5 February 2005
Hankuk and English
The Republic of Korea is a country located in East Asia. It occupies the southern portion of the Korean peninsula, and is only bordered by the Democratic People's Republic of Korea to the north; the rest is surrounded by the Japan Sea to the east, the Yellow Sea to the west and the East China Sea to the south.
Because of the Chinese influence the people of Korea were using Chinese characters and they did not have an official language. It was not until the fourteenth century during king Sejong's time that a group of scholars created the Korean characters or Hankuk as is pronounced in Korean, giving birth to an official language for the Korean people.
The Korean language was created in Korea, and is only spoken in the peninsula, no other country has adopted this language nor has Korea tried to impose their language to any other nation.
Despite the fact that Korea was part of the Chinese Empire and was dominated by Japan, the nation still kept their language. In lieu of these circumstances Korean people still speak Hankuk.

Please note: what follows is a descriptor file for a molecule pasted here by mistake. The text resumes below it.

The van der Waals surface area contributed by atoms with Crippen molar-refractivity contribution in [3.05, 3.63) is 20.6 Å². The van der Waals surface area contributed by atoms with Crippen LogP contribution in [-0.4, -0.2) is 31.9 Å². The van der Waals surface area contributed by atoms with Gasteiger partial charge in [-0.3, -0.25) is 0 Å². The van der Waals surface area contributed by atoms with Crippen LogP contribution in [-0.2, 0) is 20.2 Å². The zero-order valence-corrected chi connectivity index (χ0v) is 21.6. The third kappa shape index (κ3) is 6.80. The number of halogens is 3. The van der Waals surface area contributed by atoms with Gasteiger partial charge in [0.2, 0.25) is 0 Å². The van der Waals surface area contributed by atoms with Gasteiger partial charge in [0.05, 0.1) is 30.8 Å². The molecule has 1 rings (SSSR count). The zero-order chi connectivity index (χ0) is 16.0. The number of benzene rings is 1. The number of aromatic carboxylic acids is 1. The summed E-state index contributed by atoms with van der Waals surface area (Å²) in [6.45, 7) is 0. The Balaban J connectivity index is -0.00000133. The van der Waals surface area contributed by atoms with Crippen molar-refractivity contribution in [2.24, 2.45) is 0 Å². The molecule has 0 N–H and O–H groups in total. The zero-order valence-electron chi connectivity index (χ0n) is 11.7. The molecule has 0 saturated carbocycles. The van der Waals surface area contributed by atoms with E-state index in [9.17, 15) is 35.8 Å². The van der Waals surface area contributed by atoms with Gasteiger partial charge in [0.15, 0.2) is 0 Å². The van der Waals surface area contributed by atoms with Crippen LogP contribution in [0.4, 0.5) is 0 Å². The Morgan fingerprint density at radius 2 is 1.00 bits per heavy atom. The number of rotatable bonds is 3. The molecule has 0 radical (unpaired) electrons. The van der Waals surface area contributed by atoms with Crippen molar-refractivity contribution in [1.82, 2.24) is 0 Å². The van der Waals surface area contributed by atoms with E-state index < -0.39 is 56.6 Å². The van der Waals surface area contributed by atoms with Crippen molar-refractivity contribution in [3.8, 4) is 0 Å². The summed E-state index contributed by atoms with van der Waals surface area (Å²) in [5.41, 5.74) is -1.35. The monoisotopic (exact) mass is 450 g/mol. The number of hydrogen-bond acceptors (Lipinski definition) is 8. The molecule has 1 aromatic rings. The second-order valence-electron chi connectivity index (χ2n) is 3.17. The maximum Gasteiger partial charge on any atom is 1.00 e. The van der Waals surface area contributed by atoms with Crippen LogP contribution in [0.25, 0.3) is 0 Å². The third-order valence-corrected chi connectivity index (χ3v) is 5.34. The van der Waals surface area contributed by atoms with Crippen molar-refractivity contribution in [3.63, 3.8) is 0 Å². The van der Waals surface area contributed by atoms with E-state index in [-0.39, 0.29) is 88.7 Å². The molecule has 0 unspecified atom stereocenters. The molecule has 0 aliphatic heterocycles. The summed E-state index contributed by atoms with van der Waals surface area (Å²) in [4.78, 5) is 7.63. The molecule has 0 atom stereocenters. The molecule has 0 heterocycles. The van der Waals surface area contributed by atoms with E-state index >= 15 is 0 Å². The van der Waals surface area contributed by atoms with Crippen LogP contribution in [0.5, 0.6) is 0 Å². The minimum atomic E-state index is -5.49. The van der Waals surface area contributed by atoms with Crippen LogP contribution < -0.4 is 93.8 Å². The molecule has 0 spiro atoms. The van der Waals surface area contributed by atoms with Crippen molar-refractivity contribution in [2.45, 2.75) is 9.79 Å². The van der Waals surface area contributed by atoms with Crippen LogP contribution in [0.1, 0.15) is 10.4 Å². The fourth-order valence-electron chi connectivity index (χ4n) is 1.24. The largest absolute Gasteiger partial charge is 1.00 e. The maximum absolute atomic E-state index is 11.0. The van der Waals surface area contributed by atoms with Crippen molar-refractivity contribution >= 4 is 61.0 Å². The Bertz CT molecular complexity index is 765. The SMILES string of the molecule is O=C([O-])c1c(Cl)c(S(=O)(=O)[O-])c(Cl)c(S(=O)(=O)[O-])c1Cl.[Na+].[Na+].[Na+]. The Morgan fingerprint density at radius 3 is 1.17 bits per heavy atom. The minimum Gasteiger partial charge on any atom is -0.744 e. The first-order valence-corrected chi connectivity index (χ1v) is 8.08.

It is very interesting how the respect for elders is a common characteristic in many of the Asian languages; in Hankuk this is very noticeable. There are many ways to speak a language, but in Korea, people definitely take very serious the way they talk to younger or elder people. There are certain ways they call people by, for example, a man not so older than you is called heong nim if you are a man, and oppa if you are a woman both meaning older brother. By calling somebody you do not know older brother, is obviously a big sing of respect, and this is just one...